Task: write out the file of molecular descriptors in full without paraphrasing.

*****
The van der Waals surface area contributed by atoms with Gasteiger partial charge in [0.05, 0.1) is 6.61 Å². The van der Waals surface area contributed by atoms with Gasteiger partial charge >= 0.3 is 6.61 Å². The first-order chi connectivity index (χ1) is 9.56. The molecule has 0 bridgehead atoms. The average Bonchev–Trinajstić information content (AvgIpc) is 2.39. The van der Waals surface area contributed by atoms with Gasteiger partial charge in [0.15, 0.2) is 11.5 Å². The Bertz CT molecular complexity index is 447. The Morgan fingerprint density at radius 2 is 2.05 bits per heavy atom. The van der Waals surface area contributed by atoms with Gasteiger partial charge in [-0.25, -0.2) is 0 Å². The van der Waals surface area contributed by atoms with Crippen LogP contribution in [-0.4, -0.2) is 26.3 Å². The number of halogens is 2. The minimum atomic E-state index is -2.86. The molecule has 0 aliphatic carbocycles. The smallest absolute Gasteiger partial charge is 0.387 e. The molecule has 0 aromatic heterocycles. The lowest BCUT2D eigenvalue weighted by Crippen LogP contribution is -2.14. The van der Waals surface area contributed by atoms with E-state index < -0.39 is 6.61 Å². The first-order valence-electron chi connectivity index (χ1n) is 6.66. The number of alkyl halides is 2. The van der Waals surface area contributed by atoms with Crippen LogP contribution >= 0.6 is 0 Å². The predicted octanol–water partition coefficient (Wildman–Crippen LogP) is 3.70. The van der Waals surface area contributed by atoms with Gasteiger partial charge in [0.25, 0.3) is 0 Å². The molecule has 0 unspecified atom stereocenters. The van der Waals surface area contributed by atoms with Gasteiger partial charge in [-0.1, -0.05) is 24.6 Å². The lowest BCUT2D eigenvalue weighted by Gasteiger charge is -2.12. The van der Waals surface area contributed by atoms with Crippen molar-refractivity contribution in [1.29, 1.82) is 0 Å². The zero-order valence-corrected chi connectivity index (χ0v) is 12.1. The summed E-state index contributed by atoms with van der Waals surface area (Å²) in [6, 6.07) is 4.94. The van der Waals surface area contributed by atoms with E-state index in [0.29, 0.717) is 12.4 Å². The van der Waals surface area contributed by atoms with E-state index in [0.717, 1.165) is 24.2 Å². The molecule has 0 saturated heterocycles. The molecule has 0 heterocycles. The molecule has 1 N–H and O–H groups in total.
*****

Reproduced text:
The van der Waals surface area contributed by atoms with Gasteiger partial charge in [0.05, 0.1) is 6.61 Å². The van der Waals surface area contributed by atoms with Gasteiger partial charge >= 0.3 is 6.61 Å². The first-order chi connectivity index (χ1) is 9.56. The molecule has 0 bridgehead atoms. The average Bonchev–Trinajstić information content (AvgIpc) is 2.39. The van der Waals surface area contributed by atoms with Gasteiger partial charge in [0.15, 0.2) is 11.5 Å². The Bertz CT molecular complexity index is 447. The Morgan fingerprint density at radius 2 is 2.05 bits per heavy atom. The van der Waals surface area contributed by atoms with Gasteiger partial charge in [-0.25, -0.2) is 0 Å². The van der Waals surface area contributed by atoms with Crippen LogP contribution in [-0.4, -0.2) is 26.3 Å². The number of halogens is 2. The minimum atomic E-state index is -2.86. The molecule has 0 aliphatic carbocycles. The smallest absolute Gasteiger partial charge is 0.387 e. The molecule has 0 aromatic heterocycles. The lowest BCUT2D eigenvalue weighted by Crippen LogP contribution is -2.14. The van der Waals surface area contributed by atoms with E-state index < -0.39 is 6.61 Å². The first-order valence-electron chi connectivity index (χ1n) is 6.66. The number of alkyl halides is 2. The van der Waals surface area contributed by atoms with Crippen LogP contribution >= 0.6 is 0 Å². The predicted octanol–water partition coefficient (Wildman–Crippen LogP) is 3.70. The van der Waals surface area contributed by atoms with Gasteiger partial charge in [0.25, 0.3) is 0 Å². The molecule has 0 unspecified atom stereocenters. The van der Waals surface area contributed by atoms with Gasteiger partial charge in [-0.1, -0.05) is 24.6 Å². The lowest BCUT2D eigenvalue weighted by Gasteiger charge is -2.12. The van der Waals surface area contributed by atoms with Crippen molar-refractivity contribution in [1.29, 1.82) is 0 Å². The zero-order valence-corrected chi connectivity index (χ0v) is 12.1. The summed E-state index contributed by atoms with van der Waals surface area (Å²) in [6, 6.07) is 4.94. The van der Waals surface area contributed by atoms with E-state index in [0.29, 0.717) is 12.4 Å². The van der Waals surface area contributed by atoms with E-state index in [0.717, 1.165) is 24.2 Å². The molecule has 0 saturated heterocycles. The molecule has 0 heterocycles. The molecule has 1 N–H and O–H groups in total.